These results suggest that most urban catchments, with their mosaic of vegetated and impervious areas and aging sewer infrastructure, can export very large numbers of pathogens.  Leaking sewers (such as in the Gwynns Run) can certainly contribute great quantities of bacteria to downstream reaches, but the prevalence of the pathogen E. coli and E. coli 0157 in almost all Baltimore catchments indicate that other factors are also important.  Hydrologic and seasonal influences are large, with elevated concentrations of E. coli in warmer weather and during and after runoff events.  In particular, old, ultra urban catchments, with their high impervious cover and pollutant loads, may be hotspots for pathogen delivery to streams that were heretofore unappreciated.

A number of E. coli publications are in production.

Belt, Kenneth T., Christina Hohn, Aiah Gbakima and James A. Higgins.  2007. Identification of culturable stream water bacteria from urban, agricultural, and forested watersheds using 16S rRNA gene sequencing.  Journal of Water and Health 5(3): 395-406.

Shelton, D.R., Karns, J.S., Higgins, J.A., Van Kessel, J.S., Perdue, M.L., Belt, K.T., Russel-Anelli, J., Debroy, C. 2006. Impact of microbial diversity on rapid detection of Enterohemorrhagic Escherichia coli in surface waters. Federation of European Microbiological Societies Microbiology Letters. 261:95-101.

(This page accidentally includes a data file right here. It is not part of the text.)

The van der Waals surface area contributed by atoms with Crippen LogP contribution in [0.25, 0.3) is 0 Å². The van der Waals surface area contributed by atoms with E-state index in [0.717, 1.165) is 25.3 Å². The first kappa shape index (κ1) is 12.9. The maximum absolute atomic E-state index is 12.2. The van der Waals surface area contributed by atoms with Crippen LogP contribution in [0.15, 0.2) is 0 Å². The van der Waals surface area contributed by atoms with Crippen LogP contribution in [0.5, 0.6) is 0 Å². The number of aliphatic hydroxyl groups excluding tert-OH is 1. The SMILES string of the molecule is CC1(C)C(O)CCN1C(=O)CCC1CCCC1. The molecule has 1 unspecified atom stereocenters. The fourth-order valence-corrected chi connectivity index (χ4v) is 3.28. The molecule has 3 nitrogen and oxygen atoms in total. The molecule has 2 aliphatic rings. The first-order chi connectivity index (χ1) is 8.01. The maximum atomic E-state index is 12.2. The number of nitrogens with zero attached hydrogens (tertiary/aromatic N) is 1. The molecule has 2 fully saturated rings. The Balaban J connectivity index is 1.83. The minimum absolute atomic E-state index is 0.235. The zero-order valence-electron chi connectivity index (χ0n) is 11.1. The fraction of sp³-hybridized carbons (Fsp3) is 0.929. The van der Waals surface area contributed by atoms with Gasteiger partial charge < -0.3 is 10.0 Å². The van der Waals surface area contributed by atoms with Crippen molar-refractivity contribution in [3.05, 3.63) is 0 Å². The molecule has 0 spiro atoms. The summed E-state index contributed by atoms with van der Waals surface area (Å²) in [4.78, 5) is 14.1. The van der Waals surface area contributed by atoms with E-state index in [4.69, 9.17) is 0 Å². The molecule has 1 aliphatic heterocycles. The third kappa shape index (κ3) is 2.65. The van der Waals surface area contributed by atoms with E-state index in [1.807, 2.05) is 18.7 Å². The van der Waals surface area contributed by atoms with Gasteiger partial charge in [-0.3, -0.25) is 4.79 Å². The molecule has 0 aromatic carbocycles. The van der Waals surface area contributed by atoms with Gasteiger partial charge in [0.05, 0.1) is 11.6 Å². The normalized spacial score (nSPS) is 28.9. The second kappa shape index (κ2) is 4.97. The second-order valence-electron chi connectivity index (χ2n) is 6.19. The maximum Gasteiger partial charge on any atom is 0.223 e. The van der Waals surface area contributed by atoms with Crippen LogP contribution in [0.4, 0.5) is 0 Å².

Higgins, J.A., Belt, K.T., Karns, J.S., Anelli, J Shelton, D.R. 2005. Tir- and stx- positive E. coli in stream waters in a metropolitan area. Applied and Environmental Microbiology. 71:2511-2519.

Shelton, D.R., Higgins, J.A., Van Kessel, J.S., Pachepsky, Y.A., Belt, K., Karns, J.S. 2004. Estimation of viable Escherichia coli 0157 in surface waters using enrichment in conjunction with immunological detection. Journal of Microbiological Methods. 58:223-231.

Shelton, D.R., Van Kessel, J.S., Wachtel, M.R., Belt, K.T., Karns, J.S.  2003. Evaluation of Parameters Affecting Detection of Escherichia coli O157 in Enriched Water Samples Using Immunomagnetic Electrochemiluminescence.  Journal of Microbiological Methods. 2003. v. 55: p. 717-725.

Research Participants

Principal Investigators

  • Kenneth Belt, US Forest Service, Northern Research Station Hydrologist
  • Dr. J. Higgins, formerly USDA ARS EMSL microbiologist
  • D. Shelton, USDA ARS EMSL research leader
  • K. Readel, UMBC GES  lecturer
  • Dr. Q. Holifield, USFS NRS Soil Scientist
  • W. Stack, Baltimore City DPW
  • Dr. R. Pouyat, USFS Washington Office Bioclimatologist
  • Dr. P. Groffman CIES Senior Scientist
  • C. Nilon, University of Missouri-Columbia  Professor
  • Laura Hungerford, University of MD Professor

Research Partners

  • E. Doheney, USGS MD-DE-DC Water Science Center Network Chief & Surface-Water Specialist,
  • G. Fisher USGS MD-DE-DC Water Science Center Hydrologist, Surface-Water Specialist, 
  • Dr. S. Kaushal, UMCES CBL Assistant Professor, Baltimore County Department of Environmental Protection and Resource Management

Partner Links

Last Modified: 04/13/2009